Baby sleep schedules can be inconsistent for the first few weeks, and even months. This can leave parents wondering, how long do newborns sleep?

Newborn baby sleep is typically unpredictable as they can only maintain wakefulness at brief intervals. In fact, a newborn baby spends 70% of their time asleep. Parents often feel tired and unable to adjust to their new schedule, but sleep is incredibly important for infants’ growth and development.

Baby Sleep Cycles

Studies show that babies spend half of their time in the Rapid Eye Movement (REM) stage of sleep. During this phase of sleep, their brains are incredibly active and forming new ideas. Just like adults, babies spend this time dreaming and consolidating memories for future recall. This can make babies restless and cause them to wake up whining. Over time, however, they will assume a regular rhythm with fewer REM cycles and more deep sleep.

How long do newborns sleep?

A common question on the minds of mothers is how much do newborns sleep? Or, how long should a newborn sleep? These newborn sleep patterns can be erratic for weeks as babies don’t stick to a real schedule.

Usually, babies can sleep between 14 to 17 hours per day, depending on their age. But all babies are different and will have varying needs. Thus, a newborn sleep schedule will vary greatly.

Baby Sleep Guide

As a rough guide, studies have shown an estimate for each age, that can vary up to two hours:

  • A newborn baby sleeps for over 16 hours per day, including 3 naps of 7 hours each.
  • A 3 month old sleep schedule will typically include 15 hours of sleep per day, with 3 naps of 5 hours each.
  • A 9 month old sleep schedule will include around 14 hours of sleep per day, with 2 naps of 3 hours in total.
  • A 1 year old sleep schedule will include roughly 13 hours of sleep per day, with 2 naps in total.

Following this period, toddlers will typically sleep for 11-14 hours and preschoolers will sleep for 10-13 hours. After the first two years, the baby’s sleep pattern will become more stable and consistent. Large changes take place during this time and by two years old, the child will only wake up once during the night. At the same time, the total time spent sleeping reduces to 12 hours per day as daytime naps become shorter.

Is my newborn baby sleeping more than usual?

Some parents may worry that their baby is sleeping a lot. Yet more often than not, this is not a problem for early-stage infants. Babies tend to struggle with telling night from day as they are typically driven by their needs. Particularly, newborn infant develops the components of circadian rhythm only postnatally. Studies reveal that the first rhythm to be developed is the one of cortisol at 8 weeks of age, subsequently melatonin and sleep efficiency develop at approximately 9 weeks, and lately, body temperature rhythm and that of circadian genes develop at 11 weeks. For these reasons, a baby will cry at night to express that they need something: food, a diaper change, or even just a cuddle. This time is critical for cognitive growth and skin-to-skin contact stimulates their brain for social and emotional development as well.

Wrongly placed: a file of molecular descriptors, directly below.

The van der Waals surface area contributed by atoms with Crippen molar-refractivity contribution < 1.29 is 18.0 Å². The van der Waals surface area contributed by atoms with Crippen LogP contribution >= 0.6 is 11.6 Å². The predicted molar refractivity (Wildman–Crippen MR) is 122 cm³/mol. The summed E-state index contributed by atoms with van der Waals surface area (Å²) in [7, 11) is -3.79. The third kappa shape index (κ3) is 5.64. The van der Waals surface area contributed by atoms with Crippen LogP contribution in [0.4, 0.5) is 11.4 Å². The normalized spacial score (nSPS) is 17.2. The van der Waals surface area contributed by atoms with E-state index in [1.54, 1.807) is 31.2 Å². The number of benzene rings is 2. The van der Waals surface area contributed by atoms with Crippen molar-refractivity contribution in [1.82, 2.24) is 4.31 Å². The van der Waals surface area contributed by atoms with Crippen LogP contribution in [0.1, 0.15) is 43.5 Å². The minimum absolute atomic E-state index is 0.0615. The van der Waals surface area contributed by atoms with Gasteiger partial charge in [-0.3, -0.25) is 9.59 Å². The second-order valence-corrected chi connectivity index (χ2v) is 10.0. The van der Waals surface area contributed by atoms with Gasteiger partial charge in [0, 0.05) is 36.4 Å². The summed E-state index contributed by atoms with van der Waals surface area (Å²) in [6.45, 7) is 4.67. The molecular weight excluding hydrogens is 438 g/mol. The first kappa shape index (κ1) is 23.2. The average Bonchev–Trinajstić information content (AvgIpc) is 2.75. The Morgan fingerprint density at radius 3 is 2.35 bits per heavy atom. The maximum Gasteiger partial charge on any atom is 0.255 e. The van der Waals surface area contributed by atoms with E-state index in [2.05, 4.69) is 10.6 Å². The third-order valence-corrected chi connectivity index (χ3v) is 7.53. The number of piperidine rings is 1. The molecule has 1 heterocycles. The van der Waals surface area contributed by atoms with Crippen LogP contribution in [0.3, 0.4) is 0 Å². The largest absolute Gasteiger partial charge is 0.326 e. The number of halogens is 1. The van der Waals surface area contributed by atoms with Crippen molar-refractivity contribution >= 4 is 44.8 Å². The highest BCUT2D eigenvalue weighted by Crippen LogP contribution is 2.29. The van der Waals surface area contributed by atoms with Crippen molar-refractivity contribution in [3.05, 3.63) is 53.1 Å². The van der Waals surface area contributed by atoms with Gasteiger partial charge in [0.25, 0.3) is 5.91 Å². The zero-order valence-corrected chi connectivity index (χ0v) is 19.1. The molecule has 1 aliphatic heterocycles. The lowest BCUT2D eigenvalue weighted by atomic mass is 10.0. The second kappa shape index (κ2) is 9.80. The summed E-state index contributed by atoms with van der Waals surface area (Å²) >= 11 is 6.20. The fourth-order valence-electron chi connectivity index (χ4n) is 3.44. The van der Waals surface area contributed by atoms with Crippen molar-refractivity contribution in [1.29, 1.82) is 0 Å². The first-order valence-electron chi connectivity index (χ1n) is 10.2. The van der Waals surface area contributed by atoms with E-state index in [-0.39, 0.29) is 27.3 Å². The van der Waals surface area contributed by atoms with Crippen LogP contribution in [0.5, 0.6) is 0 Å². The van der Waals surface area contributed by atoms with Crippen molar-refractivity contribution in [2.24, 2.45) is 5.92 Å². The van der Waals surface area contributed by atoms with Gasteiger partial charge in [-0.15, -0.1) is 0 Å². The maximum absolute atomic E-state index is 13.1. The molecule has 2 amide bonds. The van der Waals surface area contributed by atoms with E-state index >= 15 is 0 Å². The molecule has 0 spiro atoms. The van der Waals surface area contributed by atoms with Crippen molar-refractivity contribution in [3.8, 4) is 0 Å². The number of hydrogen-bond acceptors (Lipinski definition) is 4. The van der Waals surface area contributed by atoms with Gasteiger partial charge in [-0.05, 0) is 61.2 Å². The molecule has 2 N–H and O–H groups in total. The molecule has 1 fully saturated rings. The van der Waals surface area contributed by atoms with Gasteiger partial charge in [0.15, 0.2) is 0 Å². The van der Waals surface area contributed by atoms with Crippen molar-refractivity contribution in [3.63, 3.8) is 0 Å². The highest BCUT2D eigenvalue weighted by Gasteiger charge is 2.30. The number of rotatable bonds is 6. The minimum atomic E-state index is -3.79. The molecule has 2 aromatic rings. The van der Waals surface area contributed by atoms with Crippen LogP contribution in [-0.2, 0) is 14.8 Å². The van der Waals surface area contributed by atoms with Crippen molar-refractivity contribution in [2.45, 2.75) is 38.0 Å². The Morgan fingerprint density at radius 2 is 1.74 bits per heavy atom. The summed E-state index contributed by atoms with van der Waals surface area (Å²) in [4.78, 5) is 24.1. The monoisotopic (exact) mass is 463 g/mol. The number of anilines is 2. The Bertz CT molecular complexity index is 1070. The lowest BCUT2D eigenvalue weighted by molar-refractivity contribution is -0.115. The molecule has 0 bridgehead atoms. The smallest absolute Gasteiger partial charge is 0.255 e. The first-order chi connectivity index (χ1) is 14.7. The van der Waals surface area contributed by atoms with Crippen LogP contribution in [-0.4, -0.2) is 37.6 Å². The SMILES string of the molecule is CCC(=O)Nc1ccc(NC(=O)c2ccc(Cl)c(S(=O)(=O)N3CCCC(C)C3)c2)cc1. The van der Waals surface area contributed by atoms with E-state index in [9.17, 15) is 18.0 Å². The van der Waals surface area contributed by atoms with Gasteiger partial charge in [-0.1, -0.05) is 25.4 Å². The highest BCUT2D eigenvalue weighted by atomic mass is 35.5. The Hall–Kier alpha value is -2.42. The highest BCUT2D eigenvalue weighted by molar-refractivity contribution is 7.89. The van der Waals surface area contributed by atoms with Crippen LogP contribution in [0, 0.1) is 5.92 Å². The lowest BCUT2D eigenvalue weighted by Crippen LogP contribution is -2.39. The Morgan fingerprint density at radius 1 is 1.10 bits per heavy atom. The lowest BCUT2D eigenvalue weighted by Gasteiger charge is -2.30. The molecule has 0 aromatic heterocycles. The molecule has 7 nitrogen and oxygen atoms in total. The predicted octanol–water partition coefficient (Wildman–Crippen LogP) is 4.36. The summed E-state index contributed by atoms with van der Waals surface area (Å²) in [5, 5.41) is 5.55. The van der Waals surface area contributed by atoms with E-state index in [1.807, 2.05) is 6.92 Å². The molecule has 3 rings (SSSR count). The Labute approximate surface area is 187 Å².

When do babies sleep through the night?

While new parents are getting used to the changing sleep schedules of their newborns, they may be asking themselves, when do babies start sleeping through the night?

For a baby to sleep through the night, this typically means that an infant can sleep for 6-8 hours without awakening. As such, there is a perception that babies should be able to sleep through the night by 6 months of age, if not sooner – but this is not exactly correct. A study found that it’s perfectly normal for a baby to have trouble sleeping through the night at 6 months, and even 12 months, without adverse effects on their mental development.

The authors found that at 6 months, 38% of babies wouldn’t make it to the six-hour mark and another 57% didn’t sleep for eight hours continuously either. At 12 months, this measure improved slightly, but 28% of infants still didn’t sleep straight for six hours, and 43% wouldn’t sleep straight for eight hours. Given this high number of infants that did not sleep through the night, there were no associations found between uninterrupted sleep, mental or psychomotor development, and maternal mood. This should not surprise us; sleep duration is a phenomenon closely related to age. Indeed, this factor changes with the evolution of the age of the subject and then stabilises in adulthood.

However, one tip on how to get your baby to sleep through the night is by helping them differentiate night from day. At two months of age, babies can develop this sense and create their own baby sleep routine. We recommend mothers talk to the baby during daytime feedings and less during night feeds. During the day, a bright environment surrounded by the normal noises of everyday activity can help them associate the idea of daytime. Likewise, in the evening, you can get your baby ready to sleep by preparing a calm and dark environment, limiting the noise, and reducing the lighting.


Baby sleep patterns will tend to range from 14-17 hours per day with various stages of wakefulness and frequent naps. Over time, this will stabilise as the baby’s sleep cycle shifts from REM sleep to deep sleep. It may take a while for your baby to sleep through the night and it is very common for infants to have sleep problems. However, these will normally improve by the time the child reaches the age of two. While figuring out your baby’s sleep routine can be a real challenge and headache, ensuring a good night’s sleep is critical for their cognitive development, growth, and memory consolidation. But worrying too much will not do you good either. Instead, enjoy this time with your baby as much as you can, and don’t forget to rest from time to time as well.







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